The Future of Genomics and Breast Cancer According to Dr. Edison T. Liu


Dr. Edison T. Liu’s lecture emphasized the progress that  has been made in the field of cancer biology and genomics.

Imagine a world without breast cancer. Dr. Edison T. Liu, who recently spoke at Colgate University, suggests that this is entirely possible by the year 2045 due to the growing focus on personalized medicine and the extensive research in the field. As for evidence supporting this heavily-weighted claim, Liu points to the linearly decreasing mortality rate for breast cancer – a phenomena he believes will continue in the coming years. 

On Thursday, March 29, Liu, a leader in the field of cancer biology and genomics, gave a lecture with the title “Genomic Biology in Cancer Medicine.” He discussed his research, which primarily focused on the functional genomics of human cancer and showcased the way that focusing on an individual’s genome can help reveal the genetic cause of the cancer and ultimately lead to a solution. 

First-year Morgan Wynkoop found Liu’s talk optimistic. 

“Dr. Liu’s lecture was inspiring because it showed that research has the capability to help so many people with a such a serious illness. It’s amazing how much progress has been made in cancer research,” Wynkoop said. 

While Liu’s research has been primarily focused on breast cancer, he believes that future generations’ work in this field will be focused on rewriting the genomein terms of the larger implications of his work. 

Liu was formerly the president of the Human Genome Organization. He remarked that his generation carried out the task of reading the genome, but there is still work to be done. 

Doing so would help to treat a myriad of health conditions as well as handle the actuality and potentiality of a world in which parents have the ability to choose a multitude of their children’s characteristics.

First-year Chelsea Munger reflected on the lecture. 

“Even though I couldn’t quite understand each and every slide, I could still keep up with what his studies were in general. I also understood the importance of what he was saying. At the end when he answered questions, his intelligence was so obvious and overwhelming as he immediately had such good answers to every question,” she said.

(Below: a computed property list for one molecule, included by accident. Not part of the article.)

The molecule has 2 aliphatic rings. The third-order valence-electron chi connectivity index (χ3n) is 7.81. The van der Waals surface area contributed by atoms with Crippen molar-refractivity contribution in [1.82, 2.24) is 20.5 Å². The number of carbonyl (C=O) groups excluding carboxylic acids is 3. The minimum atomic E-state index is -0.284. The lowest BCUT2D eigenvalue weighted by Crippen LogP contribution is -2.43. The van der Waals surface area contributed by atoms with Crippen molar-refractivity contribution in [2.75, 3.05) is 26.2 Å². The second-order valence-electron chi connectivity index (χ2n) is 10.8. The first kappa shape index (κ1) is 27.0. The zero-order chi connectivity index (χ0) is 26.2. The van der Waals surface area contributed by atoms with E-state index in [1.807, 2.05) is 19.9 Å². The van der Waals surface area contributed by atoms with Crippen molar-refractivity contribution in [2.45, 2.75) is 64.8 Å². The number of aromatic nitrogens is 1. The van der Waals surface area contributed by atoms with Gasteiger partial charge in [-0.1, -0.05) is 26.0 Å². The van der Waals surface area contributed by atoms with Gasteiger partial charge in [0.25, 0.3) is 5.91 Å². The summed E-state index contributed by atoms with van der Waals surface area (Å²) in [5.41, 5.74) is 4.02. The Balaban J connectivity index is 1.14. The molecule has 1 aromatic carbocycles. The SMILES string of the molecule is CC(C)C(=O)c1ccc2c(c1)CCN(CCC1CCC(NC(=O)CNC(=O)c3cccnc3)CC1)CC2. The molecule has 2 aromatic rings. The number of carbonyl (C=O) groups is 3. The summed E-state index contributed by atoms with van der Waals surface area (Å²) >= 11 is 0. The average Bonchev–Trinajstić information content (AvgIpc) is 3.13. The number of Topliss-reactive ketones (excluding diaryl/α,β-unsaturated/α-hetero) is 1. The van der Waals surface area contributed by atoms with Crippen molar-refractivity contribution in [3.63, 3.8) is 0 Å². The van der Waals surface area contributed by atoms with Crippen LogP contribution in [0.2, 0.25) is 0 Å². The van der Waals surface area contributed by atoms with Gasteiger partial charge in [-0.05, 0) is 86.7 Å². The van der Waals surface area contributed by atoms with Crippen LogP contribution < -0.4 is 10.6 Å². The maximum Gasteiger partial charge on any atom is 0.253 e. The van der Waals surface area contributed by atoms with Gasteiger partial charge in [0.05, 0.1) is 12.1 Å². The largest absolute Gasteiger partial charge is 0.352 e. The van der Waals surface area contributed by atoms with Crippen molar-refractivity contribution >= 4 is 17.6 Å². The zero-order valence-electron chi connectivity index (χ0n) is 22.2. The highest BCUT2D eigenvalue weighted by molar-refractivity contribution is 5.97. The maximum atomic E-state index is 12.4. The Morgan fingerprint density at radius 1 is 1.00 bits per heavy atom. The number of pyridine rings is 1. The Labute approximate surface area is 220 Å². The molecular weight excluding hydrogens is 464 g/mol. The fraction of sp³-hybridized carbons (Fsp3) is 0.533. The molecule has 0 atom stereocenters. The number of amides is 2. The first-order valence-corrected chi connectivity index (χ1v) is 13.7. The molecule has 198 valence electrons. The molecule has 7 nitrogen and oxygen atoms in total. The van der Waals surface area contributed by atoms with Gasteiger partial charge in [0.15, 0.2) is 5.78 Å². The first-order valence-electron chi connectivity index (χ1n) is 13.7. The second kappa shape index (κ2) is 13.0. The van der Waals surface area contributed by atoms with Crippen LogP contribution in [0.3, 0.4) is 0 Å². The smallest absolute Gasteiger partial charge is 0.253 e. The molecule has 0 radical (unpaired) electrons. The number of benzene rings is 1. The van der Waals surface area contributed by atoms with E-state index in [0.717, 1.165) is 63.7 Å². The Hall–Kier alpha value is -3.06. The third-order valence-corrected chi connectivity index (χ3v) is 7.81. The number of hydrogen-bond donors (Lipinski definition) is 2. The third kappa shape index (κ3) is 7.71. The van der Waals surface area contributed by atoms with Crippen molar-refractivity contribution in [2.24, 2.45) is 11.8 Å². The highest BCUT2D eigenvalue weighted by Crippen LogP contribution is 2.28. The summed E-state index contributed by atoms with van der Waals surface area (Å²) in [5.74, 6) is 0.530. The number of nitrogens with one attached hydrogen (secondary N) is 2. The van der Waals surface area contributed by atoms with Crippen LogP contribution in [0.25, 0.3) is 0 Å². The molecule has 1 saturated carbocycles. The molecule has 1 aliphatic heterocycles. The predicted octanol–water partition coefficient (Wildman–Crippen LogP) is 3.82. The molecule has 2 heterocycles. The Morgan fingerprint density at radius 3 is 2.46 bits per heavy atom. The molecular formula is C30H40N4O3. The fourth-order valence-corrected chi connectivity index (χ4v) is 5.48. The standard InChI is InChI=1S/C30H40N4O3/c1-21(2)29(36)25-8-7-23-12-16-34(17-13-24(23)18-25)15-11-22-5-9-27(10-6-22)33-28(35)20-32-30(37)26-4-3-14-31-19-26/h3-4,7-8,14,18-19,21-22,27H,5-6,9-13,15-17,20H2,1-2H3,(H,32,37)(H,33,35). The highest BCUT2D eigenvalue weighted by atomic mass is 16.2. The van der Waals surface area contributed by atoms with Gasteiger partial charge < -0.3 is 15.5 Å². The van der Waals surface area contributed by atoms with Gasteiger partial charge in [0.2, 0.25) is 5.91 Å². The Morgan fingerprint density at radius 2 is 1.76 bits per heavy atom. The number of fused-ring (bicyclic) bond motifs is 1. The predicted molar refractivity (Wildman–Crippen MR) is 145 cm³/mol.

Within this conversation of using genetics to understand and treat conditions such as cancer, there is already a legacy of this type of science on a somewhat less personalized level – the subset approach. While the ideal approach to treatment that Liu describes has an intense focus on the individual’s genome, predecessors of this philosophy include a subset approach to genetics, which entails demographic-based genomics. In the past, a focus on the genetics of various demographic groups has tended to lead to pseudoscience and bigoted perceptions of “racial superiority,” instead of actual medical advancements. However, the categorization of people based on genetic similarity can be beneficial in developing treatment. In certain cases women may show a proclivity for a specific disease or condition, and the process of finding these subset-scale predispositions for diseases can result in accurately targeting the genetic cause of the condition. 

Liu offered his unique perspective on research. 

“Research is much like good art,” he said.  

He explained that scientific research is characterized by true experimentation, uncertainty and reward of diverse approaches. Often it is thought of as being a field of absolutes. However, from  Liu’s perspective, research and the study of the human genome is presently and in the coming years a field that demands creativity. Whether it be to treat breast cancer or solve any other affliction that genomics has the potential to improve,  Liu believes that the greater scientific questions of the coming years will center around the “rewriting of the genome.” 

Here, where the prospect of a future generation creating the genomes of the people of tomorrow, the scientific developments coinciding with greater questions for the international community, what we will protect and how we can maintain a culture of both freedom and equality of opportunity are questions to think about when thinking about the future. However,  Liu is optimistic about the future of scientific research in the fields of cancer biology and genomics. 

“These are exciting times [for researchers and society],” he said.

Contact Shelby Stevens at [email protected].